My mom, who was my dad's primary caregiver for all but the last 2 years of his Parkinson's, has told us more than once that we will learn of any terminal illness diagnosis through her suicide note. And I absolutely believe her. I can't say I see the point to hanging out just to see how bad it will get. Know when to hold 'em and know when to fold 'em.
            Durp.

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            • #36
              we also have alzheimers in the family, I knew my great-great-grandmother, pre-illness until I was seven, the last 15 years of her life, she spent, bed-bound, forgot her english and would call me by my mother's name. I wanted her so badly to remember me. She always cooked my favorite foods and bought me purple things, my favorite color. My great grandmother and my grandmother are constantly vigilant about developing alzheimers, but,so far, their screenings are fine.

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              • #37
                Not at all.

                It doesn't run in the family, i do most of the activities that prevent, and I'm not worried about it overall.

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                • #38
                  Originally posted by Rasputina View Post
                  Gilleh, I don't think you've read thoroughly- I AM doing something about it.
                  I think there is a big difference between obsessive paralyzing fear that keeps you from enjoying your life and real rational concern that leads to positive changes thereby giving you more life to enjoy. I think the OP is the latter, as am I.

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                  • #39
                    Originally posted by cori93437 View Post
                    I live with brain malfunction...
                    It's just like any other medical problem, once you are in the middle of it you deal with it the best you can.
                    That said... I'm well aware of the steps and have access to materials necessary for a easy and peaceful ending if it comes to that.
                    I'd deal with cancer the same way if I were Dx'd with that.
                    (NO, I don't plan on offing myself for no reason, but I also do not agree with the prohibitions against dying on your own terms and with dignity in this country. If you don't agree with that for personal reasons that's fine... no one will force you to end your life. In fact they will probably hook you to machines and keep you alive for as long as possible regardless of your quality of 'life'.)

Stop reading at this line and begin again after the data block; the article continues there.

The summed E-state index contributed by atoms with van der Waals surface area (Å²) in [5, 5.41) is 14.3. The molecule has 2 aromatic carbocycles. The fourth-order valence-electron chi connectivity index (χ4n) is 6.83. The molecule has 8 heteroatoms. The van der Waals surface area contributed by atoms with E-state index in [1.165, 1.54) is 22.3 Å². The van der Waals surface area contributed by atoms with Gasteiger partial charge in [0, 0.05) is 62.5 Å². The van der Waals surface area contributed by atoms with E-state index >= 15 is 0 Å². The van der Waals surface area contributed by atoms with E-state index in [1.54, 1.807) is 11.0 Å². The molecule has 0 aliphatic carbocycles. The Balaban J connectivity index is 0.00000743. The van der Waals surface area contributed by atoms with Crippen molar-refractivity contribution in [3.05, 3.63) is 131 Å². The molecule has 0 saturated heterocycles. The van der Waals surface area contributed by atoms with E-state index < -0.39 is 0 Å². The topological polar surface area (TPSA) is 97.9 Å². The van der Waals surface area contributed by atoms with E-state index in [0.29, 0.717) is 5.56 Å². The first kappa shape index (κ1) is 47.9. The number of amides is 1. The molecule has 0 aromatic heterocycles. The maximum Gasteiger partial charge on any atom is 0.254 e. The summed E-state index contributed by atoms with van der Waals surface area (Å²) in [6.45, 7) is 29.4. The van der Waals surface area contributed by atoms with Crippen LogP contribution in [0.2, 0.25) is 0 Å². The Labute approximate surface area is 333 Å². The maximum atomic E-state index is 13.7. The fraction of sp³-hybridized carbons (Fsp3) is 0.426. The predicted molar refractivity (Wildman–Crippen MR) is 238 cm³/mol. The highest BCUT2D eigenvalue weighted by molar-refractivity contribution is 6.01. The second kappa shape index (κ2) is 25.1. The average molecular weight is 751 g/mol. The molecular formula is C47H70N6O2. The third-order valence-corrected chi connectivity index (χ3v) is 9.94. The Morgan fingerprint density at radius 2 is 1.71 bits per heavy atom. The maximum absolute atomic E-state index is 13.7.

Couldn't have said it better. The only two times in 50 years that I have considered taking the side exit out of life were when I started having seizures in my early 20's and then in the middle of the cancer chaos. I'm very glad that, in each case, I decided not to take that road, but knowing that I had that option was very empowering. Because I had the option to end it, every day that I continued living was an active choice on my part.

                    Comment


                    • #40
                      Originally posted by Paleobird View Post
                      I think there is a big difference between obsessive paralyzing fear that keeps you from enjoying your life and real rational concern that leads to positive changes thereby giving you more life to enjoy. I think the OP is the latter, as am I.
                      Count me right there with you.

                      I would have thought that this view would be more understood here, rather than the oversimplification to fear of cancer= fear of death, but the fear of loss, suffering, and helplessness that can come with cancer and other serious diseases.
                      Fear of negative health consequences can be GOOD thing.
                      It encourages better eating habits, better exercise habits in general, and weight loss (not necessarily body building/sculpting style) for many who will benefit from it... better health habits in general.
                      Fear need not be perceived as a negative...
                      “You have your way. I have my way. As for the right way, the correct way, and the only way, it does not exist.”
                      ~Friedrich Nietzsche
                      And that's why I'm here eating HFLC Primal/Paleo.

                      Comment


                      • #41
                        Nope.

                        Eat nutrient dense foods (especially offal), reduce toxins, exercise (sweat = detox), fast every now and then, don't put anything on your skin that you wouldn't eat, Vitamin D, iodine... All good.

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                        • #42
                          I will say that I sometimes get a little confused when people think "If I eat right and stay away from toxins, then I'll live to a ripe old age and die quietly in my sleep, surprising everyone around me."

                          Yeah... sort of.

                          It will definitely help, but the fact is that shit happens, life happens, and we really can't completely control when we exit this world. All we can do is improve our odds, and I'm all for that.
                          Durp.

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                          • #43